Seminal indie-rock band The Pixies released a new song last week, just after news broke that original bassist Kim Deal left the band. Now, we get word that the remaining members have found a new bassist, are playing a bunch of European dates and have hinted a new album may be in the works.
This all leads me to the question: When does a band, cease being a band?
When your favorite member leaves, I’d imagine.
It’s not odd that a band continues (or even reunites) without an original member. It happens all the time. AC/DC, Black Sabbath, The Misfits and scores of others have enjoyed entire second careers (or third, in the case of Metallica) after losing original members. The Beach Boys are notorious for having, like, no actual Beach Boys anymore (OK, there’s Mike Love), yet people still flock to watch them play “Kokomo” or whatever.
Somehow, it feels extra off for the Pixes. It was such a big deal when the band reunited in 2004 that this new turn reeks of a money grab. Even if the band’s official release says it was Deal’s decision and that she will always have a place in the band.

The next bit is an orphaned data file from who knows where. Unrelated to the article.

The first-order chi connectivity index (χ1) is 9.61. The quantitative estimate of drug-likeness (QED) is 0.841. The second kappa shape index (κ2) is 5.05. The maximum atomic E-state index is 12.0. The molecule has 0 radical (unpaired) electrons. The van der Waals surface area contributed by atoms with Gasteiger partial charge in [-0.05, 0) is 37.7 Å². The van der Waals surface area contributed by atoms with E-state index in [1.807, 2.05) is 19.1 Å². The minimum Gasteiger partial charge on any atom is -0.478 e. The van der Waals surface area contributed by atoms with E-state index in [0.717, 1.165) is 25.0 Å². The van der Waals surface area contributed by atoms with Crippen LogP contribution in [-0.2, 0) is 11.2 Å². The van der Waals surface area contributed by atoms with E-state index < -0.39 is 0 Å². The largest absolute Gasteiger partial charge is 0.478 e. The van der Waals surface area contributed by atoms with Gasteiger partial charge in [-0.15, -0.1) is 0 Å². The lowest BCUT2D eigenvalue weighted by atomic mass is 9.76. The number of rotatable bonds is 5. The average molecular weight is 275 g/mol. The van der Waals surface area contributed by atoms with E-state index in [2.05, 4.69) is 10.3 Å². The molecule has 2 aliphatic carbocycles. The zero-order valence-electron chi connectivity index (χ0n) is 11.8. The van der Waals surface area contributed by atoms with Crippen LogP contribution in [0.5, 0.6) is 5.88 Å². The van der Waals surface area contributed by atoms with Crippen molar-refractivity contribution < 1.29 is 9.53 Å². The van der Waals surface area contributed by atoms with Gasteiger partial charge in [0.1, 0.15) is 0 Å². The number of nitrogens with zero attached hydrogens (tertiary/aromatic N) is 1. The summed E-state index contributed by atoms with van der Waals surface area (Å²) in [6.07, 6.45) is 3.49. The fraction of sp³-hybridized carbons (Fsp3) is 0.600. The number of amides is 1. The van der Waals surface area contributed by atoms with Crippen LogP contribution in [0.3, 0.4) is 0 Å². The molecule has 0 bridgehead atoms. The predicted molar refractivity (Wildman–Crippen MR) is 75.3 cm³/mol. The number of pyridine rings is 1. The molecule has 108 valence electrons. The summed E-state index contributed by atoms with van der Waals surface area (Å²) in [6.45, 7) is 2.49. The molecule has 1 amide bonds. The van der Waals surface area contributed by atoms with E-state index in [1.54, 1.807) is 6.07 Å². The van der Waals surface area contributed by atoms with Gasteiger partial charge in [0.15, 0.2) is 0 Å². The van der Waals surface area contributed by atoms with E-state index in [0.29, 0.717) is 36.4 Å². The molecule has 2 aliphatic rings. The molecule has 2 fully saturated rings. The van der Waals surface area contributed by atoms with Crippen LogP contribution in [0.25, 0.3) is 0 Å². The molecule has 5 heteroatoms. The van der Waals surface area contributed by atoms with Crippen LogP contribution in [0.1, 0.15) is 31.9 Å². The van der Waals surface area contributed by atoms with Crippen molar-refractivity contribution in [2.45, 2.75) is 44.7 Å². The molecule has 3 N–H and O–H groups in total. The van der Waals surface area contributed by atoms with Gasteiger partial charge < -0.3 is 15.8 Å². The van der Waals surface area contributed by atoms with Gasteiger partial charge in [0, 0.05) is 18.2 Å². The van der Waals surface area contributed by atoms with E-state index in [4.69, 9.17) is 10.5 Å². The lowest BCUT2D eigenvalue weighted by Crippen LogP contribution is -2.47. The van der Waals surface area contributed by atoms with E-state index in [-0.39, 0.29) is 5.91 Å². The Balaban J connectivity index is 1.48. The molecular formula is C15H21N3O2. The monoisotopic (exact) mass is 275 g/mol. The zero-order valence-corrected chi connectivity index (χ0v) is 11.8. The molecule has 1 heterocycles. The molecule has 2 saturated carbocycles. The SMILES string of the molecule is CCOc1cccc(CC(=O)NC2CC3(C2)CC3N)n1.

Maybe this is the trend.
Greg Ginn’s reunited Black Flag gives me a similar cringe. During its run, the seminal punk band had so many lineup changes no one could keep it straight. Everyone had/has their favorite. This new Black Flag isn’t any of those, but is still touring as “Black Flag” and working on a new album and released a new single in May. The song is good, but it feels like Ginn is trading on the name. I suppose you can’t blame him. Or can you?
I’ll let my original question stand. When does a band cease being a band?
Check out “Bagboy” the Pixies’ new single: